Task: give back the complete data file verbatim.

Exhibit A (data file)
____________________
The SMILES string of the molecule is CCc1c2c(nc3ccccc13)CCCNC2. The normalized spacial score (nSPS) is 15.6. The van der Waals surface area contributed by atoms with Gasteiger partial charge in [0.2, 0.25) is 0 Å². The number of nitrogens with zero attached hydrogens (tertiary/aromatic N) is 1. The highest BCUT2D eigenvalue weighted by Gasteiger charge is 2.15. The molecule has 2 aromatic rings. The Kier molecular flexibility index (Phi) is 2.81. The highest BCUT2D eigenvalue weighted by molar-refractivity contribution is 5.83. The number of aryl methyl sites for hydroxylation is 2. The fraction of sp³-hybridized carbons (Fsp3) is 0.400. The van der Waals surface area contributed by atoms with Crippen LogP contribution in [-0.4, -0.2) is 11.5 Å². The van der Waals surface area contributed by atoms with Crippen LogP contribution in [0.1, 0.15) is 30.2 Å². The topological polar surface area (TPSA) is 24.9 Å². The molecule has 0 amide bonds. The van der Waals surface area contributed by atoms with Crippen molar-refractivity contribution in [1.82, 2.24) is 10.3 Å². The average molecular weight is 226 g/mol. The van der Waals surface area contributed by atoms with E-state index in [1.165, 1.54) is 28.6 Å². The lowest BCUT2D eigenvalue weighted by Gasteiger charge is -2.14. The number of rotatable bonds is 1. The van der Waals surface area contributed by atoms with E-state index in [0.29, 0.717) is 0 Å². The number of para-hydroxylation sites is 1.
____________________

The SMILES string of the molecule is CCc1c2c(nc3ccccc13)CCCNC2. The normalized spacial score (nSPS) is 15.6. The van der Waals surface area contributed by atoms with Gasteiger partial charge in [0.2, 0.25) is 0 Å². The number of nitrogens with zero attached hydrogens (tertiary/aromatic N) is 1. The highest BCUT2D eigenvalue weighted by Gasteiger charge is 2.15. The molecule has 2 aromatic rings. The Kier molecular flexibility index (Phi) is 2.81. The highest BCUT2D eigenvalue weighted by molar-refractivity contribution is 5.83. The number of aryl methyl sites for hydroxylation is 2. The fraction of sp³-hybridized carbons (Fsp3) is 0.400. The van der Waals surface area contributed by atoms with Crippen LogP contribution in [-0.4, -0.2) is 11.5 Å². The van der Waals surface area contributed by atoms with Crippen LogP contribution in [0.1, 0.15) is 30.2 Å². The topological polar surface area (TPSA) is 24.9 Å². The molecule has 0 amide bonds. The van der Waals surface area contributed by atoms with Crippen molar-refractivity contribution in [1.82, 2.24) is 10.3 Å². The average molecular weight is 226 g/mol. The van der Waals surface area contributed by atoms with E-state index in [1.165, 1.54) is 28.6 Å². The lowest BCUT2D eigenvalue weighted by Gasteiger charge is -2.14. The number of rotatable bonds is 1. The van der Waals surface area contributed by atoms with E-state index in [0.29, 0.717) is 0 Å². The number of para-hydroxylation sites is 1.